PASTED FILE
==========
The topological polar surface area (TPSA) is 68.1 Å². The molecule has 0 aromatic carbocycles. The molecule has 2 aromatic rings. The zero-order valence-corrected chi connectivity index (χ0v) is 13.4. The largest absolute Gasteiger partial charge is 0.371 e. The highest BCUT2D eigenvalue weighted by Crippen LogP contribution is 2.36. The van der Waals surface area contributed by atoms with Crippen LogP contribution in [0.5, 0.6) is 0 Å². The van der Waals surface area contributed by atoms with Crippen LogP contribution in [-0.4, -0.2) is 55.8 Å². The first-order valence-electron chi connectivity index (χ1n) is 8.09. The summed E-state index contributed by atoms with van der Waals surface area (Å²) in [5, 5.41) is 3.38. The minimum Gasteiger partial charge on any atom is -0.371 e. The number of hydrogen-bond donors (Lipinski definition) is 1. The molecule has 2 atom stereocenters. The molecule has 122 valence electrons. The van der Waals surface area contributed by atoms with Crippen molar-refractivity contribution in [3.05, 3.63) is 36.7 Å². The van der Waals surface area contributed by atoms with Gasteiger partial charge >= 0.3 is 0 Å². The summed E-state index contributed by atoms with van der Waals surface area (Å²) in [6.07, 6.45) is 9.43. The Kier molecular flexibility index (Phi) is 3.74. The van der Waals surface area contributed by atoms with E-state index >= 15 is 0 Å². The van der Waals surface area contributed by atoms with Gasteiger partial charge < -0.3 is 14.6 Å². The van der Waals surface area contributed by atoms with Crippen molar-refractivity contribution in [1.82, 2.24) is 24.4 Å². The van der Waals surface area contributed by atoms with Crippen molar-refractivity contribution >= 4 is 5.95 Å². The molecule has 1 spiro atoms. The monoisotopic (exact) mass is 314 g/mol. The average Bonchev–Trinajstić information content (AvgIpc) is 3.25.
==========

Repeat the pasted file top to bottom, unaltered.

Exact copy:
The topological polar surface area (TPSA) is 68.1 Å². The molecule has 0 aromatic carbocycles. The molecule has 2 aromatic rings. The zero-order valence-corrected chi connectivity index (χ0v) is 13.4. The largest absolute Gasteiger partial charge is 0.371 e. The highest BCUT2D eigenvalue weighted by Crippen LogP contribution is 2.36. The van der Waals surface area contributed by atoms with Crippen LogP contribution in [0.5, 0.6) is 0 Å². The van der Waals surface area contributed by atoms with Crippen LogP contribution in [-0.4, -0.2) is 55.8 Å². The first-order valence-electron chi connectivity index (χ1n) is 8.09. The summed E-state index contributed by atoms with van der Waals surface area (Å²) in [5, 5.41) is 3.38. The minimum Gasteiger partial charge on any atom is -0.371 e. The number of hydrogen-bond donors (Lipinski definition) is 1. The molecule has 2 atom stereocenters. The molecule has 122 valence electrons. The van der Waals surface area contributed by atoms with Crippen molar-refractivity contribution in [3.05, 3.63) is 36.7 Å². The van der Waals surface area contributed by atoms with Gasteiger partial charge >= 0.3 is 0 Å². The summed E-state index contributed by atoms with van der Waals surface area (Å²) in [6.07, 6.45) is 9.43. The Kier molecular flexibility index (Phi) is 3.74. The van der Waals surface area contributed by atoms with E-state index >= 15 is 0 Å². The van der Waals surface area contributed by atoms with Gasteiger partial charge < -0.3 is 14.6 Å². The van der Waals surface area contributed by atoms with Crippen molar-refractivity contribution in [1.82, 2.24) is 24.4 Å². The van der Waals surface area contributed by atoms with Crippen molar-refractivity contribution >= 4 is 5.95 Å². The molecule has 1 spiro atoms. The monoisotopic (exact) mass is 314 g/mol. The average Bonchev–Trinajstić information content (AvgIpc) is 3.25.